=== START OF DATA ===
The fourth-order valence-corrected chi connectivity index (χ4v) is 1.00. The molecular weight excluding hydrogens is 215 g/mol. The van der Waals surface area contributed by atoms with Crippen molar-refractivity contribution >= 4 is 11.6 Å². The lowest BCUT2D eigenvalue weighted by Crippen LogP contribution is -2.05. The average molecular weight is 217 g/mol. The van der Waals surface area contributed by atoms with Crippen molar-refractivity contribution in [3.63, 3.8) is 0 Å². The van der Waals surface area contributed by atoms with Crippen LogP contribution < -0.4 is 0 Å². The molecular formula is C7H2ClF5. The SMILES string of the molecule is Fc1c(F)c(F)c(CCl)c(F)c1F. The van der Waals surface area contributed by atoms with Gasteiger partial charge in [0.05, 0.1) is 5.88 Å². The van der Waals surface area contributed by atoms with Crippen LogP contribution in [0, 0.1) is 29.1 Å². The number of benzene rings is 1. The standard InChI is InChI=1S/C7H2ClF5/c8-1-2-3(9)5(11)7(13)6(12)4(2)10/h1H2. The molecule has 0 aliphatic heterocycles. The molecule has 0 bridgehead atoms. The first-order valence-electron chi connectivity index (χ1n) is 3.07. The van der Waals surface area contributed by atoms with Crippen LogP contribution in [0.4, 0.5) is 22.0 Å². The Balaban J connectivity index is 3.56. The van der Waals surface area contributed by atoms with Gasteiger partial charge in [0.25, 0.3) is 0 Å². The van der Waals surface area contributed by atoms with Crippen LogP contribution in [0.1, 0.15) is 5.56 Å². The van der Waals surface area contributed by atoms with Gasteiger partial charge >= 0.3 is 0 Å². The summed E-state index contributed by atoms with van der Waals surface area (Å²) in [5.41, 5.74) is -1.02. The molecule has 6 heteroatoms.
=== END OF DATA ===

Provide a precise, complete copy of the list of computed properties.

The fourth-order valence-corrected chi connectivity index (χ4v) is 1.00. The molecular weight excluding hydrogens is 215 g/mol. The van der Waals surface area contributed by atoms with Crippen molar-refractivity contribution >= 4 is 11.6 Å². The lowest BCUT2D eigenvalue weighted by Crippen LogP contribution is -2.05. The average molecular weight is 217 g/mol. The van der Waals surface area contributed by atoms with Crippen molar-refractivity contribution in [3.63, 3.8) is 0 Å². The van der Waals surface area contributed by atoms with Crippen LogP contribution < -0.4 is 0 Å². The molecular formula is C7H2ClF5. The SMILES string of the molecule is Fc1c(F)c(F)c(CCl)c(F)c1F. The van der Waals surface area contributed by atoms with Gasteiger partial charge in [0.05, 0.1) is 5.88 Å². The van der Waals surface area contributed by atoms with Crippen LogP contribution in [0, 0.1) is 29.1 Å². The number of benzene rings is 1. The standard InChI is InChI=1S/C7H2ClF5/c8-1-2-3(9)5(11)7(13)6(12)4(2)10/h1H2. The molecule has 0 aliphatic heterocycles. The molecule has 0 bridgehead atoms. The first-order valence-electron chi connectivity index (χ1n) is 3.07. The van der Waals surface area contributed by atoms with Crippen LogP contribution in [0.4, 0.5) is 22.0 Å². The Balaban J connectivity index is 3.56. The van der Waals surface area contributed by atoms with Gasteiger partial charge in [0.25, 0.3) is 0 Å². The van der Waals surface area contributed by atoms with Crippen LogP contribution in [0.1, 0.15) is 5.56 Å². The van der Waals surface area contributed by atoms with Gasteiger partial charge >= 0.3 is 0 Å². The summed E-state index contributed by atoms with van der Waals surface area (Å²) in [5.41, 5.74) is -1.02. The molecule has 6 heteroatoms.